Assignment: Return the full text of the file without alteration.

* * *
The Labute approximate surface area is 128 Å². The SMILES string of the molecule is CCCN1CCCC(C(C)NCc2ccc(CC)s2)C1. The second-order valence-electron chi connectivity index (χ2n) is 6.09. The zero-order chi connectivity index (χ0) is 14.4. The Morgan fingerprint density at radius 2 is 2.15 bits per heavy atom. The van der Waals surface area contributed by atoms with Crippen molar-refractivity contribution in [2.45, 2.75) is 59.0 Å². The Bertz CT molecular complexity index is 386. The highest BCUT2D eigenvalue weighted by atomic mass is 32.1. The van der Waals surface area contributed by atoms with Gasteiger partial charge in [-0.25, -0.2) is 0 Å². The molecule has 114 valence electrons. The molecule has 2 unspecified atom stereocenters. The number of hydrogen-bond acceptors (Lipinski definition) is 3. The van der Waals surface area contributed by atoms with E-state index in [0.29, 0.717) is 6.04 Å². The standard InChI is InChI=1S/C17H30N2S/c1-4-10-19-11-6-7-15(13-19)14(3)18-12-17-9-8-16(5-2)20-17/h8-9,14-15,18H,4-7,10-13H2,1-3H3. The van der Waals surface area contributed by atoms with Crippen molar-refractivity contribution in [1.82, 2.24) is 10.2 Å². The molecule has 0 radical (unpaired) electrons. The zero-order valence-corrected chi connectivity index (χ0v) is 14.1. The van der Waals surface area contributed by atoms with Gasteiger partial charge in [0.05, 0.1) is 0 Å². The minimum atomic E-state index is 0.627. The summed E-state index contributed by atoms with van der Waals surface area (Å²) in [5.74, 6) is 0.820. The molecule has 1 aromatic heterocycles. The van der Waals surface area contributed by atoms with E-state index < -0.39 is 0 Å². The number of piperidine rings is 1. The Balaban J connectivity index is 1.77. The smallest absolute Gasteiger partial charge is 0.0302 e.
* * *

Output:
The Labute approximate surface area is 128 Å². The SMILES string of the molecule is CCCN1CCCC(C(C)NCc2ccc(CC)s2)C1. The second-order valence-electron chi connectivity index (χ2n) is 6.09. The zero-order chi connectivity index (χ0) is 14.4. The Morgan fingerprint density at radius 2 is 2.15 bits per heavy atom. The van der Waals surface area contributed by atoms with Crippen molar-refractivity contribution in [2.45, 2.75) is 59.0 Å². The Bertz CT molecular complexity index is 386. The highest BCUT2D eigenvalue weighted by atomic mass is 32.1. The van der Waals surface area contributed by atoms with Gasteiger partial charge in [-0.25, -0.2) is 0 Å². The molecule has 114 valence electrons. The molecule has 2 unspecified atom stereocenters. The number of hydrogen-bond acceptors (Lipinski definition) is 3. The van der Waals surface area contributed by atoms with E-state index in [0.29, 0.717) is 6.04 Å². The standard InChI is InChI=1S/C17H30N2S/c1-4-10-19-11-6-7-15(13-19)14(3)18-12-17-9-8-16(5-2)20-17/h8-9,14-15,18H,4-7,10-13H2,1-3H3. The van der Waals surface area contributed by atoms with Crippen molar-refractivity contribution in [1.82, 2.24) is 10.2 Å². The molecule has 0 radical (unpaired) electrons. The zero-order valence-corrected chi connectivity index (χ0v) is 14.1. The van der Waals surface area contributed by atoms with Gasteiger partial charge in [0.05, 0.1) is 0 Å². The minimum atomic E-state index is 0.627. The summed E-state index contributed by atoms with van der Waals surface area (Å²) in [5.74, 6) is 0.820. The molecule has 1 aromatic heterocycles. The van der Waals surface area contributed by atoms with E-state index < -0.39 is 0 Å². The number of piperidine rings is 1. The Balaban J connectivity index is 1.77. The smallest absolute Gasteiger partial charge is 0.0302 e.